Homestead National Monument of America
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September Newsletter
News from the Homestead
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Greetings!

September brings with it the arrival of Fall - a change in season and a change in park hours. Beginning September 3rd, Homestead National Monument of America will be open daily Monday-Friday from 8:30 a.m. to 5:00 p.m. and from 9:00 a.m.  to 5:00 p.m. on Saturdays and Sundays.

Historically, summer has always been the busiest season of the year for Homestead Monument of America, and for the National Park Service as a whole. In recent years, that pattern has seen a shift to where now the Spring and Fall bring as many visitors as the summer months.

It's a wonderful time of year to visit Homestead, to see the prairie and the woods turn with Autumn, and to attend park programming. September's highlights include the the Labor Day events including the Cars of the Homestead Car Show (September 1st, 10 a.m. at the Education Center), the 10th Annual Old Fashioned Spelling Bee at the Freeman School (September 2nd at 10 a.m.), and a Naturalization Ceremony on Constitution Day (September 17th at 2:00 p.m. in the Education Center).

We hope you'll join us this Fall to remember the importance of the harvest season, and to participate in all the fun activities we'll be hosting here for friends and visitors to the park.


Sincerely,
Mark Engler, Superintendent
Here Come the Huskers!


College football season is just around the corner. Here in Nebraska, it's a very special time of year, when residents change their favorite colors to "Scarlet and Cream," and proudly cheer on the University of Nebraska-Lincoln's "Cornhuskers," where Memorial Stadium turns into the "third largest city in Nebraska" on Game Day.


But who or what exactly was a "cornhusker?" Where did the name originally come from? 

A cornhusker was the person (and after the rise of mechanization on farms, machinery) responsible for removing corn from its stalk, and tearing it free from the husk - the protective, leafy cover surrounding the golden kernels inside. 

Prior to modern mechanized harvesters, corn was harvested in many different ways. The most popular of these methods included either cutting the stalks and bundling them together into piles or "shocks," or using a corn sled to cut between rows of corn and then tying them into bundles on the sled. After the corn was harvested, the leftover stalks could be used as animal feed. 

Homesteaders, always eager for any tools and equipment to ease the workload of farming, utilized husking pegs and husking hooks to reduce the strain on one's hands and fingers while husking or shucking corn.


While harvesting has been mechanized for decades, there are still farms where corn is husked by hand. In fact, there are national cornhusking contests dedicated to celebrating this part of America's agricultural heritage! Henry A. Wallace, President Franklin Delano Roosevelt's Secretary of Agriculture,helped organize and create the first national corn husking contest in Iowa in the 1920s. The early husking champions were often treated like movie stars across the Corn Belt.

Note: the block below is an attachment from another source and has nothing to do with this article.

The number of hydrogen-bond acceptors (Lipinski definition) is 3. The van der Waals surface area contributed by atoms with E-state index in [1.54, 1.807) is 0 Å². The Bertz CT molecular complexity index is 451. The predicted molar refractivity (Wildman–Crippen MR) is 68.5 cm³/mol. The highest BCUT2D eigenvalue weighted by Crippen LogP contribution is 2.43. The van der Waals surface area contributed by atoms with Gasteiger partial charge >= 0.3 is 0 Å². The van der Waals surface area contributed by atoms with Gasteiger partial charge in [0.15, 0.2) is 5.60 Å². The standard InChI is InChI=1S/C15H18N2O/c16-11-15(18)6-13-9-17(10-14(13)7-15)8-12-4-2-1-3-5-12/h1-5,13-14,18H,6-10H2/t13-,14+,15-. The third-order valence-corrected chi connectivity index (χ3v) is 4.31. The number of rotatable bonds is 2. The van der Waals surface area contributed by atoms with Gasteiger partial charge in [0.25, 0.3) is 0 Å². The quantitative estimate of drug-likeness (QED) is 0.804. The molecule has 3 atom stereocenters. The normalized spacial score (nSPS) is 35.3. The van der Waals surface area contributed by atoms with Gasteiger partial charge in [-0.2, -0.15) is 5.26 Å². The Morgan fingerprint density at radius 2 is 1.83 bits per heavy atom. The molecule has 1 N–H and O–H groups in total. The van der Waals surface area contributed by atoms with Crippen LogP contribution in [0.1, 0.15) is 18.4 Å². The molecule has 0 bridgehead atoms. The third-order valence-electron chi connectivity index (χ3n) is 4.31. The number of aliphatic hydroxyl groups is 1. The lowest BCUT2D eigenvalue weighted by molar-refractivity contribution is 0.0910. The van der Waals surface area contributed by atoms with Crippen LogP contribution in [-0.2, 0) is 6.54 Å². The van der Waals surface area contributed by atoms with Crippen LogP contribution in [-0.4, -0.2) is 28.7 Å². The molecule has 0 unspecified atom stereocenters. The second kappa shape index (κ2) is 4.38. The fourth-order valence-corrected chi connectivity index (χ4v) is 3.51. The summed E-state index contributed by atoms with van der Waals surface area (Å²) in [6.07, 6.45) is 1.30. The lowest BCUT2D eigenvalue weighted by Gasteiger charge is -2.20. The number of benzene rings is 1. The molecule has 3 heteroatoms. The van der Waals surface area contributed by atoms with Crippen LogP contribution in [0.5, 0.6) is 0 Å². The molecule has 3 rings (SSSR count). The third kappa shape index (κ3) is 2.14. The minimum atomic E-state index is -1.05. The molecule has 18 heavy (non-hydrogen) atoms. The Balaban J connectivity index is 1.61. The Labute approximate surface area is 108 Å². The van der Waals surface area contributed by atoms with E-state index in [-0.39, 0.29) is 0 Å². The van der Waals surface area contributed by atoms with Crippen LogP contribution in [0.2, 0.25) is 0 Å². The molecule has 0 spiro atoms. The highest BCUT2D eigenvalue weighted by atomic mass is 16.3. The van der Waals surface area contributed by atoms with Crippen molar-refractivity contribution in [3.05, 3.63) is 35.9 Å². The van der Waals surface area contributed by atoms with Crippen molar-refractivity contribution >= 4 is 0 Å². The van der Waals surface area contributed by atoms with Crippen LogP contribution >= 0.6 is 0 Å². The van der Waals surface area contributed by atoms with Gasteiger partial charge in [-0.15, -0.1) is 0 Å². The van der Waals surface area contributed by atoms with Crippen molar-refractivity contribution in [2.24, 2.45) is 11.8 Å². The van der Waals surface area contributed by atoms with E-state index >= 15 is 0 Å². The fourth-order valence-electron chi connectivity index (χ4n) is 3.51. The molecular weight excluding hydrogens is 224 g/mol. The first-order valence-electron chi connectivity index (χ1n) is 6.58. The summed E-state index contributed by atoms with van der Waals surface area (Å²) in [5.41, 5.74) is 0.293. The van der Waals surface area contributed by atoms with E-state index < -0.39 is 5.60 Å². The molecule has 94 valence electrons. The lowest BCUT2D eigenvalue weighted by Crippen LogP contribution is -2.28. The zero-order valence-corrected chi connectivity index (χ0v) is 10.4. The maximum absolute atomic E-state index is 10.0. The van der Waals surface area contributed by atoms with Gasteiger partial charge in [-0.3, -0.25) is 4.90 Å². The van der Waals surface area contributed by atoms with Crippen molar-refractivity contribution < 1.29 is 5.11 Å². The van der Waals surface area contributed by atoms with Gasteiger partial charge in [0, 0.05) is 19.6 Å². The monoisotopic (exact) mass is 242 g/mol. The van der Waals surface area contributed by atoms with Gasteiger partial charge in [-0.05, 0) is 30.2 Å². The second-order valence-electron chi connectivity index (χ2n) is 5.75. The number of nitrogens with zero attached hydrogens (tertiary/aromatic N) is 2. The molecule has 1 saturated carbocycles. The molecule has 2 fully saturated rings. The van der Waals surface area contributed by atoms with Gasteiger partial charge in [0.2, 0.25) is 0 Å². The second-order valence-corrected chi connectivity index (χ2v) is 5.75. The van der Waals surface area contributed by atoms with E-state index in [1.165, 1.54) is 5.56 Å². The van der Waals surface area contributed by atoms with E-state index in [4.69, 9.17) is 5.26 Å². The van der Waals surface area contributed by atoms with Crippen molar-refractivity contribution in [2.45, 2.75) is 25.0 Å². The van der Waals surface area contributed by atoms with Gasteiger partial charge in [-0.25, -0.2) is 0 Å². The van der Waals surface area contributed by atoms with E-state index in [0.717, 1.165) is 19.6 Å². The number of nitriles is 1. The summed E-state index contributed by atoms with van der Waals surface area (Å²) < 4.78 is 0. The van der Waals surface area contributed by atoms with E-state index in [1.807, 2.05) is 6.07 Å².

This year's National Cornhusking Contest will be held in Gothenburg, Nebraska.  In last year's statewide event in Gothenburg, Ryan Boyd shucked 272 pounds of corn in only 20 minutes! 

 


10th Annual Old-Fashioned Spelling Bee


Join us Monday, September 2nd for the annual Old-Fashioned Spelling Bee at the Freeman School. Contestants will be divided into five categories: under 7, 7-9, 10-12, 13-15, and 16-adult.

The Bee begins at 10 a.m., with registration opening up at 9:00 a.m.

There is no entry fee required and trophies will be awarded courtesy of the Beatrice Daily Sun.  If you don't want to compete, just come out for some old fashioned fun! 

Spelling Bees were a major component of curriculum at one-room schools. A contest to see who the best speller in school for any given week, students lined up and took turns spelling out words. The last student standing took home bragging rights. Spelling Bees were social events for communities as well - the term "bee" applied to group activities such as husking bees, or quilting bees. Adults and children alike would participate in bees in the nineteenth century. 











The 1866 Southern Homestead Act

When the Homestead Act signed by President Abraham Lincoln became law on May 20, 1862, the country was embroiled in the Civil War that would last nearly three more years.  Eleven states in the Lower and Upper South had succeeded from the Union and were engaged in active warfare against the rest of the United States.  Not surprisingly, the 1862 Homestead Act contained a provision that all persons who had "borne arms against the United States Government or given aid and comfort to its enemies" could not receive a homestead.  And from the perspective of the Confederate States of America, the 1862 Homestead Act was irrelevant anyway.  It had been passed by a country that they no longer considered their own, with the "free" land that could be homesteaded thus not even part of their new and separate "nation." 
But eventually that would change.  Confederate soldiers who had fought against the United States during the Civil War eventually were allowed to homestead -- and apparently thousands did.  The story of how this change happened is fascinating yet not well known.

Central to the story is politics.  Even before the Civil War ended in the spring of 1865, there was heated debate in Congress and throughout the nation on how to bring the country back together again, including if there should be lasting consequences for those who had borne arms against it.  When, if ever, would former Confederates be treated the same under all federal laws including homestead laws?  Would they ever be allowed to get "free" land?
Since the 1862 Homestead Act had specifically withheld homestead rights to combatants or others who gave "comfort or aid" to the nation's enemies, it required either an amendment to the 1862 law or a separate homestead act to accomplish this change.  The solution was both.